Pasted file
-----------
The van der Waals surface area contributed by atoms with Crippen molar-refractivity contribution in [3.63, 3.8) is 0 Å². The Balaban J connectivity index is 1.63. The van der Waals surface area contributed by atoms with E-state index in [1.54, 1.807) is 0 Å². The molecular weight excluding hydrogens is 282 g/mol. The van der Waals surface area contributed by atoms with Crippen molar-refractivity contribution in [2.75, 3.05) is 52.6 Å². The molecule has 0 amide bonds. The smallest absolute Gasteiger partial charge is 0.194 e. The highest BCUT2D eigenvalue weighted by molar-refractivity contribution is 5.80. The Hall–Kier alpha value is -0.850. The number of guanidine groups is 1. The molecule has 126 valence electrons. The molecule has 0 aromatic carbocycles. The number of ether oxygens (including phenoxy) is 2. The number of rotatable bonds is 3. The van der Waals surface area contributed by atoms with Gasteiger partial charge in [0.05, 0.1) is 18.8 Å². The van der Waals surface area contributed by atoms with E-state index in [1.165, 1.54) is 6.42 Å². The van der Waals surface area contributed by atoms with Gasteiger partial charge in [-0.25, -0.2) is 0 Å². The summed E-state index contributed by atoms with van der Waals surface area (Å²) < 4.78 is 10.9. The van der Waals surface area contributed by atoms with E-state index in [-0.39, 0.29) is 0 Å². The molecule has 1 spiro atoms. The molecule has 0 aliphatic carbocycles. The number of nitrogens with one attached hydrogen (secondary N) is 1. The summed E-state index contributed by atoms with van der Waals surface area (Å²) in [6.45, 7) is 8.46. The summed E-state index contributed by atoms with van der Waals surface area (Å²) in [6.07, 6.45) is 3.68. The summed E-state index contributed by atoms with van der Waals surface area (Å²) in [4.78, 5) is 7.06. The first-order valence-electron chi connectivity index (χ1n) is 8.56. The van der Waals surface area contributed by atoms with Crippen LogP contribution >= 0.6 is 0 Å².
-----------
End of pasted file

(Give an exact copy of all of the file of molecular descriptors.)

The van der Waals surface area contributed by atoms with Crippen molar-refractivity contribution in [3.63, 3.8) is 0 Å². The Balaban J connectivity index is 1.63. The van der Waals surface area contributed by atoms with E-state index in [1.54, 1.807) is 0 Å². The molecular weight excluding hydrogens is 282 g/mol. The van der Waals surface area contributed by atoms with Crippen molar-refractivity contribution in [2.75, 3.05) is 52.6 Å². The molecule has 0 amide bonds. The smallest absolute Gasteiger partial charge is 0.194 e. The highest BCUT2D eigenvalue weighted by molar-refractivity contribution is 5.80. The Hall–Kier alpha value is -0.850. The number of guanidine groups is 1. The molecule has 126 valence electrons. The molecule has 0 aromatic carbocycles. The number of ether oxygens (including phenoxy) is 2. The number of rotatable bonds is 3. The van der Waals surface area contributed by atoms with Gasteiger partial charge in [0.05, 0.1) is 18.8 Å². The van der Waals surface area contributed by atoms with E-state index in [1.165, 1.54) is 6.42 Å². The van der Waals surface area contributed by atoms with Gasteiger partial charge in [-0.25, -0.2) is 0 Å². The summed E-state index contributed by atoms with van der Waals surface area (Å²) < 4.78 is 10.9. The van der Waals surface area contributed by atoms with E-state index in [-0.39, 0.29) is 0 Å². The molecule has 1 spiro atoms. The molecule has 0 aliphatic carbocycles. The number of nitrogens with one attached hydrogen (secondary N) is 1. The summed E-state index contributed by atoms with van der Waals surface area (Å²) in [6.45, 7) is 8.46. The summed E-state index contributed by atoms with van der Waals surface area (Å²) in [6.07, 6.45) is 3.68. The summed E-state index contributed by atoms with van der Waals surface area (Å²) in [4.78, 5) is 7.06. The first-order valence-electron chi connectivity index (χ1n) is 8.56. The van der Waals surface area contributed by atoms with Crippen LogP contribution >= 0.6 is 0 Å².